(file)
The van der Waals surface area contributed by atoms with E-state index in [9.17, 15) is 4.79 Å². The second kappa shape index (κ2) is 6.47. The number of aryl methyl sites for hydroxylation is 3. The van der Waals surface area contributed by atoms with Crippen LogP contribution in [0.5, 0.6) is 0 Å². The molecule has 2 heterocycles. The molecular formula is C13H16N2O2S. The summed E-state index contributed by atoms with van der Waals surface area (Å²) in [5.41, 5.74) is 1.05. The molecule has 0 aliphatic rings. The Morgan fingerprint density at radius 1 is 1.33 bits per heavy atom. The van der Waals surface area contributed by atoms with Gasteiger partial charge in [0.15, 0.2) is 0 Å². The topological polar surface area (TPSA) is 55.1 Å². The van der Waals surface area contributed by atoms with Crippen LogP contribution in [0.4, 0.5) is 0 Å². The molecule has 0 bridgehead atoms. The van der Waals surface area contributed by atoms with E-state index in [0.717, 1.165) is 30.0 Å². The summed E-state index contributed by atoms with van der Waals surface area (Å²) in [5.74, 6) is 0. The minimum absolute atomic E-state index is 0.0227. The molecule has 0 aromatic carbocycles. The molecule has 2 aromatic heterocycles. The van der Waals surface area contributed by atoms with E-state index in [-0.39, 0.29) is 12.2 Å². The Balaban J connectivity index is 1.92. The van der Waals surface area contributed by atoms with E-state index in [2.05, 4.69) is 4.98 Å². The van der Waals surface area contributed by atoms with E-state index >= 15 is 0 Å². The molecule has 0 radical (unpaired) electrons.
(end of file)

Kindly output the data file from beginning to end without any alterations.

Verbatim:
The van der Waals surface area contributed by atoms with E-state index in [9.17, 15) is 4.79 Å². The second kappa shape index (κ2) is 6.47. The number of aryl methyl sites for hydroxylation is 3. The van der Waals surface area contributed by atoms with Crippen LogP contribution in [0.5, 0.6) is 0 Å². The molecule has 2 heterocycles. The molecular formula is C13H16N2O2S. The summed E-state index contributed by atoms with van der Waals surface area (Å²) in [5.41, 5.74) is 1.05. The molecule has 0 aliphatic rings. The Morgan fingerprint density at radius 1 is 1.33 bits per heavy atom. The van der Waals surface area contributed by atoms with Gasteiger partial charge in [0.15, 0.2) is 0 Å². The topological polar surface area (TPSA) is 55.1 Å². The van der Waals surface area contributed by atoms with Crippen LogP contribution in [0.4, 0.5) is 0 Å². The molecule has 0 bridgehead atoms. The van der Waals surface area contributed by atoms with E-state index in [0.717, 1.165) is 30.0 Å². The summed E-state index contributed by atoms with van der Waals surface area (Å²) in [5.74, 6) is 0. The minimum absolute atomic E-state index is 0.0227. The molecule has 0 aromatic carbocycles. The molecule has 2 aromatic heterocycles. The van der Waals surface area contributed by atoms with E-state index in [-0.39, 0.29) is 12.2 Å². The Balaban J connectivity index is 1.92. The van der Waals surface area contributed by atoms with E-state index in [2.05, 4.69) is 4.98 Å². The van der Waals surface area contributed by atoms with E-state index >= 15 is 0 Å². The molecule has 0 radical (unpaired) electrons.